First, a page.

For an actor, playing a character someone else made famous can be intimidating. So before shooting The Many Saints of Newark, Taylor says that he gave the cast the same general advice: “Imagine you’re playing a historical figure. Don’t imitate it; do your version of it.”

To get ready to embody Tony Soprano, Michael Gandolfini methodically familiarized himself with his father’s work. John Magaro, the young Silvio Dante, hung out with Steven Van Zandt. “I do think John Magaro was almost over the top, but, to me, that was great,” Taylor says. “Because Steve Van Zandt was never not over the top.” In a recent feature about the making of the film, Alan Sepinwall of Rolling Stone reported that Sopranos creator and Many Saints of Newark cowriter David Chase had Sirico record Young Paulie’s dialogue for Magnussen to study. For his part, Magnussen binged The Sopranos and also watched interviews with Sirico. “It’s just an actor playing some character,” he says. “So who’s that guy?” The answer to that question is simple. But it also disproves Magnussen’s theory.

Unlike the other actors on the show, Sirico wasn’t playing a character. He was playing a heightened version of himself. As Sopranos writer and producer Terence Winter recently put it: “There’s a very, very thin line between Paulie and Tony Sirico. They’re practically the same person.” Taylor, who directed nine episodes of the series, agrees: “It’s very hard to distinguish where one stops and the other one begins.”

That made playing Paulie doubly difficult. Taylor once heard Chase call Sirico inimitable. “Because he’s sort of a compendium of mannerisms and tics and he’s got his own vivid culture that he created for himself,” says Taylor, whose credits include “The Fleshy Part of the Thigh” and “The Ride,” the episodes when Paulie finds out and then deals with the fact that his mother is actually his aunt by birth. “So it’s hard to go into it without immediately veering into impersonation.”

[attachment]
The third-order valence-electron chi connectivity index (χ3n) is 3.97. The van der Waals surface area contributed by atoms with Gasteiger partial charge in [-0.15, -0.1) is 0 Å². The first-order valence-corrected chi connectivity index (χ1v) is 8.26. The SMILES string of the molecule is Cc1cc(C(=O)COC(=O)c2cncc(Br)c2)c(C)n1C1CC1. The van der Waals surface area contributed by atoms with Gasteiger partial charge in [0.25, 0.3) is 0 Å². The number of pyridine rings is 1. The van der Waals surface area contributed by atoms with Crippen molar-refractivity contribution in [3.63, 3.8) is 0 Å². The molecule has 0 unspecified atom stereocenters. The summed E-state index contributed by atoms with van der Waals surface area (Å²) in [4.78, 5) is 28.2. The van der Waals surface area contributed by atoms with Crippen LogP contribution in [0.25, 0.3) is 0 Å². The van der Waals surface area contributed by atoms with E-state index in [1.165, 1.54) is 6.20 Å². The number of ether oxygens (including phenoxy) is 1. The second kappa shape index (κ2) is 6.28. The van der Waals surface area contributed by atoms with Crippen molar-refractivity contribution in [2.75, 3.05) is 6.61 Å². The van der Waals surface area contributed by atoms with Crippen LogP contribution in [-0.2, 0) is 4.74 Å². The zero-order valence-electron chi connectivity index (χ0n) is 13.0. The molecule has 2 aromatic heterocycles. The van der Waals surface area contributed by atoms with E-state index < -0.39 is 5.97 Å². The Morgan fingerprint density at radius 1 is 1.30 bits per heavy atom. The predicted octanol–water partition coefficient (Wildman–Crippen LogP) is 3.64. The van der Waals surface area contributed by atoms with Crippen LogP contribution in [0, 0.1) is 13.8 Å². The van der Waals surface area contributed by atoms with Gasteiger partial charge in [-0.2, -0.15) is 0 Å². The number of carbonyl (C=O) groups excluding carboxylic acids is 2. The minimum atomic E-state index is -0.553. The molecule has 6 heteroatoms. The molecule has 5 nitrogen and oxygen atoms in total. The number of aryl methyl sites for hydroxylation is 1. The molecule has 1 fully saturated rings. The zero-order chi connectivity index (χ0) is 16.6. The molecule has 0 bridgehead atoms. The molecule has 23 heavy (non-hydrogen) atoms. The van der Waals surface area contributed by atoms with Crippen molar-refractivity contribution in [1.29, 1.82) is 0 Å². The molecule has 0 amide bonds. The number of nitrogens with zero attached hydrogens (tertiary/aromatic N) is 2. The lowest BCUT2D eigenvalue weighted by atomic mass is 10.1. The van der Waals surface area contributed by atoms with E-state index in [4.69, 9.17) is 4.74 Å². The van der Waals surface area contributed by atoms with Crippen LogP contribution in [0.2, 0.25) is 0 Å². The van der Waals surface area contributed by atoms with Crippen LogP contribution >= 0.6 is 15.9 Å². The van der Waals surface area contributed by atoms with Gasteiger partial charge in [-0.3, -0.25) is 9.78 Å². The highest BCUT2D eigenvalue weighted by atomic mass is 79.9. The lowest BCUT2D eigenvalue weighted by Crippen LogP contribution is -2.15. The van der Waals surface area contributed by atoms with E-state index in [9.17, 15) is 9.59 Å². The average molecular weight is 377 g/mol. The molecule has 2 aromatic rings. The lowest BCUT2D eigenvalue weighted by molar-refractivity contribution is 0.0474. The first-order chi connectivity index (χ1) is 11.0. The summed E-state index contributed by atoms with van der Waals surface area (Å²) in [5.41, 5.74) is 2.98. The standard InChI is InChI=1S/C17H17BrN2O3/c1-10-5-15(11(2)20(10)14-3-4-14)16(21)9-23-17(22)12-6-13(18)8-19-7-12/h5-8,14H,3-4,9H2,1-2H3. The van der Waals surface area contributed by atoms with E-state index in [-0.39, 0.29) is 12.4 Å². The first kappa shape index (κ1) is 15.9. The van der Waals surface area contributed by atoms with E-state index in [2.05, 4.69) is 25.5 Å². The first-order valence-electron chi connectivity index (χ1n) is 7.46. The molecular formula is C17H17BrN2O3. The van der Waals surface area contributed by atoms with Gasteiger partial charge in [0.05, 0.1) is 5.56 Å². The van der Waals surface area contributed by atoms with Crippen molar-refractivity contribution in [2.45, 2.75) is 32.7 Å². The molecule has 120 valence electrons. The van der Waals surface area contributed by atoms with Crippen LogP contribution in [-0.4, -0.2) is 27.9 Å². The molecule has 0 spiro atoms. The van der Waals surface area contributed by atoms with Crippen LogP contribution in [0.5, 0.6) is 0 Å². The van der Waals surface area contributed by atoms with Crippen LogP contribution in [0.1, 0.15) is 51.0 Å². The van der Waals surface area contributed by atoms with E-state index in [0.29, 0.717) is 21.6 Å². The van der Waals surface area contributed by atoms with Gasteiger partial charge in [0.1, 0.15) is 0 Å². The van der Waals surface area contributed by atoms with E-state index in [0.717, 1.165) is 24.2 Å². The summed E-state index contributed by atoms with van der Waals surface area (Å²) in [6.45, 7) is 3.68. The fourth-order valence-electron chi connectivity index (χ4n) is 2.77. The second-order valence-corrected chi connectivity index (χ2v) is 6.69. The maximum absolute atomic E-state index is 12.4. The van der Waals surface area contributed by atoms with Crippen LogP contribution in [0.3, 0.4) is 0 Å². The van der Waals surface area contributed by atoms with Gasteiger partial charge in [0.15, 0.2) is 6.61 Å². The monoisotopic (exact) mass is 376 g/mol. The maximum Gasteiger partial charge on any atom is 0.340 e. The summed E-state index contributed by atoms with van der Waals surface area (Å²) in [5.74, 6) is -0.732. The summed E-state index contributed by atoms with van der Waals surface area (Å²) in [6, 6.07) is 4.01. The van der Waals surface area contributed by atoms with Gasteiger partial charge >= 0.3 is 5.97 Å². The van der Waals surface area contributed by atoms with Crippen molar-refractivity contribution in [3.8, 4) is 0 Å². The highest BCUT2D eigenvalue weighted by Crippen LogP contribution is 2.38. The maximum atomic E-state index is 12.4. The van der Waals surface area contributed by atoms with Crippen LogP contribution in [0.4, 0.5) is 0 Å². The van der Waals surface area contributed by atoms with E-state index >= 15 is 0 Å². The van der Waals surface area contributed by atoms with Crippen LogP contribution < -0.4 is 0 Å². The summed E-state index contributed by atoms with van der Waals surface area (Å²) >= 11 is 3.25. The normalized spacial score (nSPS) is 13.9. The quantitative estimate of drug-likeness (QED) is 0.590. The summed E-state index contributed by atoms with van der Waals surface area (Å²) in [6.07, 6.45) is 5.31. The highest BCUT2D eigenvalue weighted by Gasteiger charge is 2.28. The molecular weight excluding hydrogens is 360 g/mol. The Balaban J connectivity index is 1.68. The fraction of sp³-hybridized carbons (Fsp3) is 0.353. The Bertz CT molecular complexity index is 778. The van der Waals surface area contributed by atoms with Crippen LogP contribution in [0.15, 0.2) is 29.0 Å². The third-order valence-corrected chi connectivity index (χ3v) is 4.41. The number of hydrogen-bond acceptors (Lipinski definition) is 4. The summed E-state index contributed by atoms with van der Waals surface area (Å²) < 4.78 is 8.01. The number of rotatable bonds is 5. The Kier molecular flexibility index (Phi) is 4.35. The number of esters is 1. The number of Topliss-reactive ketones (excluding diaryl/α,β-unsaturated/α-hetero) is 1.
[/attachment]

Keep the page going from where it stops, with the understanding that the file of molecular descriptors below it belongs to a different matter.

Luckily for Magunssen, he didn’t have to try to be Paulie from The Sopranos. That Paulie was fully formed. “He was already made,” Magnussen says. “And this guy in the film now is not. He’s not that. These are his building blocks.”

Magnussen’s version of Paulie Walnuts is undoubtedly his own, but there are times in The Many Saints of Newark when the actor channels Sirico. “It was a really fun, challenging thing, creating this guy,” Magnussen says. “Well, not creating. But trying to catch his essence, more than anything.”

Young Paulie does biceps curls while watching Soul Train. He interrupts a brutal torture scene by getting upset at the prospect of blood staining his new mustard-colored leisure suit, a nod to the distinctively tacky ’90s leisurewear the character wears in The Sopranos. (“He got the most fun wardrobe of anybody,” Taylor says. “because that’s Paulie, too.”) Paulie’s fastidiousness also comes through on screen. After giving himself a manicure at the dinner table, he refuses to pass a pepper shaker to avoid messing up his freshly done nails. “I think that was Billy’s idea,” Taylor says.

Though playing Paulie required a certain amount of meticulous ridiculousness, the actor didn’t feel burdened by the character’s history or tendencies. “We’re shooting a movie at the end of the day,” he says. “I’m not going to be a fucking Method guy.”

At this point, Magnussen seems unfazed by anything Hollywood throws at him. He spent part of 2019 in Budapest filming The Survivor, an emotionally heavy period piece. That year he also shot No Time to Die, in which he plays a fair-haired CIA agent who Bond calls “Book of Mormon.” Preparing to make a Bond film was like nothing he’d ever experienced. “It was combat training daily with this great stunt team from France,” he says. “You’re in a fucking Bond movie. This is unbelievable. … The production, the training, everything I had to do was big.”

The production of The Many Saints of Newark wasn’t nearly as big, but the character Magnussen plays in it is. It’s unlikely that any other role he lands in the coming years will be as over the top as Paulie Walnuts. And none will have better hair.